Anthony Roca ponders:

> Recently, I was asked to speak on defining PACE in film. I was asked to
> define PACE AND to describe it use in film. For me this primarily has to do
> with editing and blocking and maybe scoring BUT it has been a few years since
> film school AND does anyone have any other thoughts. I would love thoughts on
> both areas I mentioned and others that might be part of pace.

I suspect that actors, editors, directors and cinematographers may all
have differing definitions, but that points out how "pace" may involve
different (and conflicting) elements of acting, cinematography, music
and editing.  Overall, the word may connote simple speed, usually a
matter of editing and movement (as in "MOULIN ROUGE is frenetically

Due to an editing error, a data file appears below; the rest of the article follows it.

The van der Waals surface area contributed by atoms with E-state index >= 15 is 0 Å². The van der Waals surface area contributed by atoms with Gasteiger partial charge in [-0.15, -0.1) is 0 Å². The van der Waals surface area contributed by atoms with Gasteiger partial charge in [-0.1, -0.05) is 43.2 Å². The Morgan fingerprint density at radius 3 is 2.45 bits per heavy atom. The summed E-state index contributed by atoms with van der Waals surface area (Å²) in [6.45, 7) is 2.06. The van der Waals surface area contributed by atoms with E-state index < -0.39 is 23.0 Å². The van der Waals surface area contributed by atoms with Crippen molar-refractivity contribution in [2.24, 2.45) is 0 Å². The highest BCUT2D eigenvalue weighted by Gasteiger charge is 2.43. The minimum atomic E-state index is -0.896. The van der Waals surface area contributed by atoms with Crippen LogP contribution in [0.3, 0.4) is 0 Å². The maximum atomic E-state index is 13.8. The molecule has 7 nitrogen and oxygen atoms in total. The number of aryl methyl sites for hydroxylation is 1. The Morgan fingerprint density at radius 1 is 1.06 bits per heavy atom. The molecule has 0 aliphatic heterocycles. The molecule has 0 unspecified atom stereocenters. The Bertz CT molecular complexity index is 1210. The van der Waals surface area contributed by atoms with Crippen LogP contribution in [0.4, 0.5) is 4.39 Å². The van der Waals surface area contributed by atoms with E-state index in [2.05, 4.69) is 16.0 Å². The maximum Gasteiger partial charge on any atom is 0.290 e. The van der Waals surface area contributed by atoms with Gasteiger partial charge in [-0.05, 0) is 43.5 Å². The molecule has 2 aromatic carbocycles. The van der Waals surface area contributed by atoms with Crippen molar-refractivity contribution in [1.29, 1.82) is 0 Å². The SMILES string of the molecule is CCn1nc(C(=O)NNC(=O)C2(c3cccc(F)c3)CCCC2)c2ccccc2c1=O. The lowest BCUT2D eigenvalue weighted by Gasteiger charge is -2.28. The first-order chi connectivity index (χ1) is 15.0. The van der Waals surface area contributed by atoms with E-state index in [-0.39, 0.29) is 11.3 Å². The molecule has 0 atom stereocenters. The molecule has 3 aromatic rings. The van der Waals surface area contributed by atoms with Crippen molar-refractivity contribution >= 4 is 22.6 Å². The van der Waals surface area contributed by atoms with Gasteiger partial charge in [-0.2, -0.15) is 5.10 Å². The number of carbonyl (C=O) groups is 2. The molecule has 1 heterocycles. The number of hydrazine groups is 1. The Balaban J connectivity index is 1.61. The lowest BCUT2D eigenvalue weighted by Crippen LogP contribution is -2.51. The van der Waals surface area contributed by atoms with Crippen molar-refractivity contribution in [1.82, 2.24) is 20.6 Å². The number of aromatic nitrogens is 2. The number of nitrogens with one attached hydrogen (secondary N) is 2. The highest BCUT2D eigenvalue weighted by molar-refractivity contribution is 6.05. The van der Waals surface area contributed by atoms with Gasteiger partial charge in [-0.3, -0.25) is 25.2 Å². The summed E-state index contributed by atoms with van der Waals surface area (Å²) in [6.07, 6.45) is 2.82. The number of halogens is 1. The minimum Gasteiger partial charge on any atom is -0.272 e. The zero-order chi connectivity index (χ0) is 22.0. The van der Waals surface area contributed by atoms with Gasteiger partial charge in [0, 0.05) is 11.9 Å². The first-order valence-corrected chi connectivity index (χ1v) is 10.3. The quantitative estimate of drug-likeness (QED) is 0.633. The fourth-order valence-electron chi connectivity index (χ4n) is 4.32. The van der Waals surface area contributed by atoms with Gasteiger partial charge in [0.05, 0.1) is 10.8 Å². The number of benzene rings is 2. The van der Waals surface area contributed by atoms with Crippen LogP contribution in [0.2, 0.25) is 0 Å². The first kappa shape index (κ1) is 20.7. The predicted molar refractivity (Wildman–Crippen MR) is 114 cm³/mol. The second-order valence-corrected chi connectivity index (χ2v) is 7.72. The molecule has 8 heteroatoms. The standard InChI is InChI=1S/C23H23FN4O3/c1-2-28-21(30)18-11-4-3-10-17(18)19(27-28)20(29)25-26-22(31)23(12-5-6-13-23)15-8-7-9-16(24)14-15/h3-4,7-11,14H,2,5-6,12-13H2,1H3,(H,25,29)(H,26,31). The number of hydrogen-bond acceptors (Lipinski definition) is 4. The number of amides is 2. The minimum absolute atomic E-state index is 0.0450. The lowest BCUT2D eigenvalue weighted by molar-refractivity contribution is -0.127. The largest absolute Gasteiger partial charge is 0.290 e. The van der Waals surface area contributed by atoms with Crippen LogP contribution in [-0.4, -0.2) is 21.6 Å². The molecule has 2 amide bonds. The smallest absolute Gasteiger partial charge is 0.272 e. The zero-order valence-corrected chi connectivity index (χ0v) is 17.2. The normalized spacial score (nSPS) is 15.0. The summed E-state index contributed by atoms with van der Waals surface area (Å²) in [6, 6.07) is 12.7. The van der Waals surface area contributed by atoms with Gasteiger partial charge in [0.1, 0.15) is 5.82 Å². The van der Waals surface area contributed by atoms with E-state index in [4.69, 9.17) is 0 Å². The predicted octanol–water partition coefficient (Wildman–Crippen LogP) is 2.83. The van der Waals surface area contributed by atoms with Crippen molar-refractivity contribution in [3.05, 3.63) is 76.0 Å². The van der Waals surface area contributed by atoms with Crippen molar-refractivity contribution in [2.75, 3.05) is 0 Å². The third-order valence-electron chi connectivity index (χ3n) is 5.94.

paced" or "Bresson's films are slow-paced"), or much more complex
notions of appropriate timing in any combination of those elements (as
in "In HENRY V, Oliver attempted to match the pacing of camera movement
and editing to his delivery of Shakespeare's lines" or "The slow pace
of Barber's 'Adagio for Strings' contrasts sharply with violence and
pace of the action in scenes from PLATOON").

Delivery of dialogue can be another factor.  My students are sometimes
put off by the fast patter of characters in films from the 1930s and
they get used to it.

Such definitions can apply to individual scenes as well as to films as
a whole.

Don Larsson

Donald F. Larsson, English Department, AH 230
Minnesota State University
Mankato, MN  56001

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